What Does Usual and Customary Mean?
Almost all dental insurance companies use what is called a "usual, customary and reasonable" (UCR) fee guide. This means they set their own fee allowance for covered procedures. This is not based on what a dentist actually charges, but what the dental insurance company wishes to cover. For example, your dentist may charge $78 for a dental cleaning, but your insurance company will only allow $58 because that is the UCR fee they have set.
If your dental insurance policy requires you to go to a participating provider, you should not be charged the difference between these two prices. Remember, you will still be responsible for your co-payment. A contracted dentist generally has an agreement with the dental insurance company to write off the difference in charges. If the policy allows you to go to a dentist of your choice, check the insurance company's UCR fee guide against the fees that dentist charges. You may be required to pay the difference out of your pocket. However, you cannot put a price tag on quality dental care.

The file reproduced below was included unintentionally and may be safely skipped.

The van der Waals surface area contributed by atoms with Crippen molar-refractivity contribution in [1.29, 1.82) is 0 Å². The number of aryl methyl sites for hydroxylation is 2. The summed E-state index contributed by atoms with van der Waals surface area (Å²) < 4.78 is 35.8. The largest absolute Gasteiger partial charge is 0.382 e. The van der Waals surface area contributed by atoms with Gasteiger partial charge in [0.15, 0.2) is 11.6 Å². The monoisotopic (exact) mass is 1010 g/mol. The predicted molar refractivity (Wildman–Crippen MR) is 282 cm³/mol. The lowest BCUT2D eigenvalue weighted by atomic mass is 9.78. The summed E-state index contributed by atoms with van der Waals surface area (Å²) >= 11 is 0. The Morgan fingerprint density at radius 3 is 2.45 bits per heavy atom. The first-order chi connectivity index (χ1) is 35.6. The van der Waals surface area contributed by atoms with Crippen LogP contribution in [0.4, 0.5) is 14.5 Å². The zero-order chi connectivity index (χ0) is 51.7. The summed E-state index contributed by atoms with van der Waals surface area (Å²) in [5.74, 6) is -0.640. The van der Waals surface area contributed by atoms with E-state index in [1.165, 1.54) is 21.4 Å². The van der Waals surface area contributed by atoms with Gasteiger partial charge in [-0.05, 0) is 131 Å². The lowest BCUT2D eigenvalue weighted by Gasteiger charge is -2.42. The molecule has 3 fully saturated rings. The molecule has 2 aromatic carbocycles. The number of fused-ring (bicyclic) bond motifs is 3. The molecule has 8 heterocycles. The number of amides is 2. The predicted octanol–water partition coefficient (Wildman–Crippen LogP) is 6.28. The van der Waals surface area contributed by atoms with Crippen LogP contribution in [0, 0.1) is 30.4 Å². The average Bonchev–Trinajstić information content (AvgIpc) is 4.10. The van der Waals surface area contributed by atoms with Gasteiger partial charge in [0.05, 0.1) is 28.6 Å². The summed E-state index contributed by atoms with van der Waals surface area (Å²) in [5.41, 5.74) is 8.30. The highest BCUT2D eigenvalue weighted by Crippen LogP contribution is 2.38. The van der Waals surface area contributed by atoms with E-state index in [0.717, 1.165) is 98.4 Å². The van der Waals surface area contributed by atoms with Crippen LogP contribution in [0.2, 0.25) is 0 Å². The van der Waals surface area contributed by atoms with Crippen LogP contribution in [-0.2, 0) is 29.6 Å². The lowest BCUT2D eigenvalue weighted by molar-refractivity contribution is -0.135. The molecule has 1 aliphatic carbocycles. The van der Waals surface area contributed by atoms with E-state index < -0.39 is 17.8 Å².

What is a "Missing Tooth" Clause?
More than 90 percent of dental insurance policies carry a missing tooth clause. A missing tooth clause protects the insurance company from paying for the replacement of a tooth that was missing before the policy was in effect.
For example, if you lost a tooth before your coverage started and later decided that you would like to have a partial, bridge or dental implant to replace the missing tooth, the insurance company would not have to pay for that service if they have a missing tooth clause in their dental plan.